Yeah, I know. It’s called a marquee; not be confused with les Maquis.

It’s unclear to me if Jo Jo ever got back to where he once belonged. We’ll resume our rooftop shout-a-thon after the break. Marquee my words…

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A Golden Anniversary Explained

Fifty years ago tomorrow, two scared 20-somethings gathered with family and friends in a cathedral-esque church on the south side of Milwaukee to pledge their lives to one another. Her father thought the man wasn’t good enough for his daughter. His father thought the woman was far too strident and interested in a career to be a good wife.

Nobody, least of all these two kids, knew if they’d make it, if they’d be OK.

Still, there they were in front of a three story slab of pink and white marble with a giant crucifix, saying they would live together in good times and in bad, in sickness and in health, until death shall they part. When they emerged onto a set of concrete stairs that led to East Plankinton Avenue and slipped into a borrowed 1965 Plymouth Roadrunner, they were on the way to the rest of their lives.

Husband and wife.

Mr. and Mrs.

A married couple.

The fact that my mom and dad remain married and relatively happy often amazes me, given that almost everyone I knew as a kid had divorced or miserable parental units. When they fought or yelled, I never once thought, “Wow, this is the end.” Things would calm down, peace with honor would emerge and life would move on.

When I considered marriage, I asked them how they made it work. “What keeps you together, even when things are bad or when you are really pissed?” I would ask. Neither of them could really put a finger on it, so I kind of “observed a lot by watching,” to quote the late Yogi Berra.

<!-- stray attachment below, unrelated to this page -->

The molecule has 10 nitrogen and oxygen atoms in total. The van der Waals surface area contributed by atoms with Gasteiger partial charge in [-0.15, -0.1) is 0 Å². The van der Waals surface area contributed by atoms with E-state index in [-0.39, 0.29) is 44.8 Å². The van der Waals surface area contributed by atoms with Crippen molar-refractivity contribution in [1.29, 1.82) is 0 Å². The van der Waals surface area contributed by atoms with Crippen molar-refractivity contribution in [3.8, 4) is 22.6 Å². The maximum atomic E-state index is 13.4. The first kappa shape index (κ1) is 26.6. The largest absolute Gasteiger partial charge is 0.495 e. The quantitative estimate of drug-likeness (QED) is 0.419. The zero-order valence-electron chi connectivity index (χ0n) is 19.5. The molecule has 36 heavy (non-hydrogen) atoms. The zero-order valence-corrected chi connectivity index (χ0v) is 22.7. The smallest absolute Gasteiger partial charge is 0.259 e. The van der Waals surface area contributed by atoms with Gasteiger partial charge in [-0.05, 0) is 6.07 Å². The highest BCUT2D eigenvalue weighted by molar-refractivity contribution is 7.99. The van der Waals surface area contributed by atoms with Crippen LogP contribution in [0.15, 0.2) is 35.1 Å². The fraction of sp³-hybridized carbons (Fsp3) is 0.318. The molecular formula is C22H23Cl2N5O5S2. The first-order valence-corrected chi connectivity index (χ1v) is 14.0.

Here’s what I figure makes them tick:

See the problem, fix the problem: My parents had a very “work the problem” approach to life when it came to the day-in, day-out stuff that confronts married people. When they realized they were often broke early in their marriage, the looked at where the money went. Granted, there wasn’t a lot to go around, but they were able to find a couple things that ate into their budget. On Sundays, they’d get the newspaper, look through the circulars and go to the store to buy “a bargain.” Turned out, they tended to not need the stuff they bought and it cut into other things they did need, so they stopped going to the store. The same thing was true for groceries, linens and other things. If you don’t need it, don’t buy it just because you think you should.

 

Commit to it: Promises and commitments ran deep in our household. Dad loves to tell the story about how he and Mom would make envelopes for all the monthly expenses and put their pay into those envelopes. Whatever was left over was for fun, and usually that wasn’t much. Still, they found a process that worked for keeping the lights on and the rent paid, so they committed to it.

They also stuck to the commitments regardless of if they were positive or negative. When they said, “We’re doing X,” I knew we were doing it. That’s how I ended up getting to see my first Brewers game, even though it was on a Friday night, in the heat of a pennant race and on bat day. It was the worst game to attend for traffic, crowds and generally everything else my dad hated. Still, he committed to it. Same was true with punishments. When I got caught for speeding, he and Mom agreed I lost car privileges for a month. That meant he had to drive me to and from after-school commitments and I had to take the bus to school, which cut into other plans. It sucked as much for them as it did for me (or at least sort of), but they stuck with it because they said so.